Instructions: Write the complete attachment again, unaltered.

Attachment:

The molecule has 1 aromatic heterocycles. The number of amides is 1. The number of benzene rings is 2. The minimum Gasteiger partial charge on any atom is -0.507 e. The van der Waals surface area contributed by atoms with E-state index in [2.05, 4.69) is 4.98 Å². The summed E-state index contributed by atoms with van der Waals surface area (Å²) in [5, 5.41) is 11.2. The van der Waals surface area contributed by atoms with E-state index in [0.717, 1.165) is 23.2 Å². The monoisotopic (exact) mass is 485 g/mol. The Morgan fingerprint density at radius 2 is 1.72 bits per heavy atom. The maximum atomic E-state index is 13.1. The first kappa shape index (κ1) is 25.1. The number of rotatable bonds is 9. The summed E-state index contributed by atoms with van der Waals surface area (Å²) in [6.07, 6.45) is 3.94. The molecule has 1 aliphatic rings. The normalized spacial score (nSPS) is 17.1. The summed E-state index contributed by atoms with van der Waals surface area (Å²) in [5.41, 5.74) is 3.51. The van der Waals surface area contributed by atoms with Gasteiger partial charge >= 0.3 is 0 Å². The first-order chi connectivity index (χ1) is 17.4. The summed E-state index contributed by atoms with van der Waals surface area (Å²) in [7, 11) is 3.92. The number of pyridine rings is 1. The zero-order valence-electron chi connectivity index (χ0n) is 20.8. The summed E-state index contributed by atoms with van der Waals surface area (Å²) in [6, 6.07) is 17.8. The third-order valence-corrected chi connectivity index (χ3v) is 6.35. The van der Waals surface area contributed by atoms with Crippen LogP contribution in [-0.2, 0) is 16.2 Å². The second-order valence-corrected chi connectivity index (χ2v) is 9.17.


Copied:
The molecule has 1 aromatic heterocycles. The number of amides is 1. The number of benzene rings is 2. The minimum Gasteiger partial charge on any atom is -0.507 e. The van der Waals surface area contributed by atoms with E-state index in [2.05, 4.69) is 4.98 Å². The summed E-state index contributed by atoms with van der Waals surface area (Å²) in [5, 5.41) is 11.2. The van der Waals surface area contributed by atoms with E-state index in [0.717, 1.165) is 23.2 Å². The monoisotopic (exact) mass is 485 g/mol. The Morgan fingerprint density at radius 2 is 1.72 bits per heavy atom. The maximum atomic E-state index is 13.1. The first kappa shape index (κ1) is 25.1. The number of rotatable bonds is 9. The summed E-state index contributed by atoms with van der Waals surface area (Å²) in [6.07, 6.45) is 3.94. The molecule has 1 aliphatic rings. The normalized spacial score (nSPS) is 17.1. The summed E-state index contributed by atoms with van der Waals surface area (Å²) in [5.41, 5.74) is 3.51. The van der Waals surface area contributed by atoms with Gasteiger partial charge >= 0.3 is 0 Å². The first-order chi connectivity index (χ1) is 17.4. The summed E-state index contributed by atoms with van der Waals surface area (Å²) in [7, 11) is 3.92. The number of pyridine rings is 1. The zero-order valence-electron chi connectivity index (χ0n) is 20.8. The summed E-state index contributed by atoms with van der Waals surface area (Å²) in [6, 6.07) is 17.8. The third-order valence-corrected chi connectivity index (χ3v) is 6.35. The van der Waals surface area contributed by atoms with Crippen LogP contribution in [-0.2, 0) is 16.2 Å². The second-order valence-corrected chi connectivity index (χ2v) is 9.17.